This film is part of Free

Stirling Ash

An atmospheric film of a dry dock, the welding of the hull, primitively held by timber supports, before the ship plunges sideways into a river.

Amateur film 1975 7 mins Silent

From the collection of:

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These are only hints of the work that has gone into the building of the Stirling Ash, as we see its skeleton slowly being prepared as one of the last ships to be launched at Grove Hill Shipyard – best known as Cook, Welton & Gemmell – nine miles up from the Humber at Beverley. A crowd has come to join the shipbuilders to witness the event, and we are left with the incongruous sight of an ocean going ship nearly touching both sides of the River Hull.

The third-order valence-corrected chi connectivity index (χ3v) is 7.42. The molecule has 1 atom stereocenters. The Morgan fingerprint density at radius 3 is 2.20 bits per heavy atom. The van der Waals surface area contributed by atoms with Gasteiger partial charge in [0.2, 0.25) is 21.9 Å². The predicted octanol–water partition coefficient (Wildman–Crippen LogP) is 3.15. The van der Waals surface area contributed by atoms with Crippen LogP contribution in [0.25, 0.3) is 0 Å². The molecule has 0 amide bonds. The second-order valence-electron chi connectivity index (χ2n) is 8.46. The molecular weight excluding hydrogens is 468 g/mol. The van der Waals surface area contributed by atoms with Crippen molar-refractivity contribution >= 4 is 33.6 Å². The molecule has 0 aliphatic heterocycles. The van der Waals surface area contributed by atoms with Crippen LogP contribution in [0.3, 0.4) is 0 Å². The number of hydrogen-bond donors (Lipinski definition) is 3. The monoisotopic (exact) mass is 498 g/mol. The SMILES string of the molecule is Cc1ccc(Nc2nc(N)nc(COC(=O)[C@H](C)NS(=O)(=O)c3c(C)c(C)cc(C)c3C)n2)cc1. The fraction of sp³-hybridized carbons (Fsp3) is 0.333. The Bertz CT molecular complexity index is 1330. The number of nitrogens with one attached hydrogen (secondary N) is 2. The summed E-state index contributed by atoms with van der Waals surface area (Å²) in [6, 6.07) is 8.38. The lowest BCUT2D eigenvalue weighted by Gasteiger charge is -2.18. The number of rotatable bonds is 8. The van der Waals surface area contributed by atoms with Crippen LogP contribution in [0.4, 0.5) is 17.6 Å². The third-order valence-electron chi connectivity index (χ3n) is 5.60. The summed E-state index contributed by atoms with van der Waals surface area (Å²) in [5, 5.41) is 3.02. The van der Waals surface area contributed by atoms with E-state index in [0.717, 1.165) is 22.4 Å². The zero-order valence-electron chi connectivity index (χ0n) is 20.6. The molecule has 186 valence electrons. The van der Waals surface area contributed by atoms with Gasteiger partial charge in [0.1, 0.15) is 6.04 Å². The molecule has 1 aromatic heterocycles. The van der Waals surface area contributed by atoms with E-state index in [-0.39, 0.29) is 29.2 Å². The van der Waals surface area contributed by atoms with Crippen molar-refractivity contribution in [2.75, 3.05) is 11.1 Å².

This film is one of a collection of films made during the 1970s by Roger Hateley, who taught chemistry education at Hull University and lived in Walkington in East Riding. The Stirling Ash was built by Beverley Shipbuilding and Engineering Co. in Beverley, formerly Cook, Welton & Gemmell until taken over by C. D. Holmes & Co in 1963, and the Drypool Group in July 1973. The launch, in 1976, was presumably before 1 July, when Whitby Shipyard Ltd took it over, followed by Phoenix Shipbuilders in November, before closing the following year with the loss of 180 jobs. Since then Stirling Ash has had several name changes: to Sea Oyster in 1986, to Grampian Sabre in 1992 and from 2003 to Al Mojil 42, under a Saudi Arabian flag.